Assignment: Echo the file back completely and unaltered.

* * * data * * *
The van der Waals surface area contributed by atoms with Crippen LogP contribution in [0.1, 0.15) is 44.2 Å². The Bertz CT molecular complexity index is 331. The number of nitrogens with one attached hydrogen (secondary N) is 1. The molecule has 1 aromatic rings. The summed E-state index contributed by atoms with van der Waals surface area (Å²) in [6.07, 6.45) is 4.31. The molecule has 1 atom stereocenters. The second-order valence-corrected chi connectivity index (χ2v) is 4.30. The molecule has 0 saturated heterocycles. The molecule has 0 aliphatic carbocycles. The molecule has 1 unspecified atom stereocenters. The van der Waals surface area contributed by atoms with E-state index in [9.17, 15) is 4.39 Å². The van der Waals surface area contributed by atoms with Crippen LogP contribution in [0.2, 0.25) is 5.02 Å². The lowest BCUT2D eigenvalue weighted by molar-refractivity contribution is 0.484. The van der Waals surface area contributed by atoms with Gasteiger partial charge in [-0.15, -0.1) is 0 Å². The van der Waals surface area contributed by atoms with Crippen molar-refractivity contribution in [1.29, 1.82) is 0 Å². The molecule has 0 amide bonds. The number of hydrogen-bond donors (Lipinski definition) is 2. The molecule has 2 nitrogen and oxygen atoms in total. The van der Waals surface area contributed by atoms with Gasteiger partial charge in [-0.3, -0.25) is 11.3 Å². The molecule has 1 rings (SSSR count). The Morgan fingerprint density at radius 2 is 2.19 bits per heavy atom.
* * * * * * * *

The van der Waals surface area contributed by atoms with Crippen LogP contribution in [0.1, 0.15) is 44.2 Å². The Bertz CT molecular complexity index is 331. The number of nitrogens with one attached hydrogen (secondary N) is 1. The molecule has 1 aromatic rings. The summed E-state index contributed by atoms with van der Waals surface area (Å²) in [6.07, 6.45) is 4.31. The molecule has 1 atom stereocenters. The second-order valence-corrected chi connectivity index (χ2v) is 4.30. The molecule has 0 saturated heterocycles. The molecule has 0 aliphatic carbocycles. The molecule has 1 unspecified atom stereocenters. The van der Waals surface area contributed by atoms with E-state index in [9.17, 15) is 4.39 Å². The van der Waals surface area contributed by atoms with Crippen LogP contribution in [0.2, 0.25) is 5.02 Å². The lowest BCUT2D eigenvalue weighted by molar-refractivity contribution is 0.484. The van der Waals surface area contributed by atoms with Gasteiger partial charge in [-0.15, -0.1) is 0 Å². The van der Waals surface area contributed by atoms with Crippen molar-refractivity contribution in [1.29, 1.82) is 0 Å². The molecule has 0 amide bonds. The number of hydrogen-bond donors (Lipinski definition) is 2. The molecule has 2 nitrogen and oxygen atoms in total. The van der Waals surface area contributed by atoms with Gasteiger partial charge in [-0.3, -0.25) is 11.3 Å². The molecule has 1 rings (SSSR count). The Morgan fingerprint density at radius 2 is 2.19 bits per heavy atom.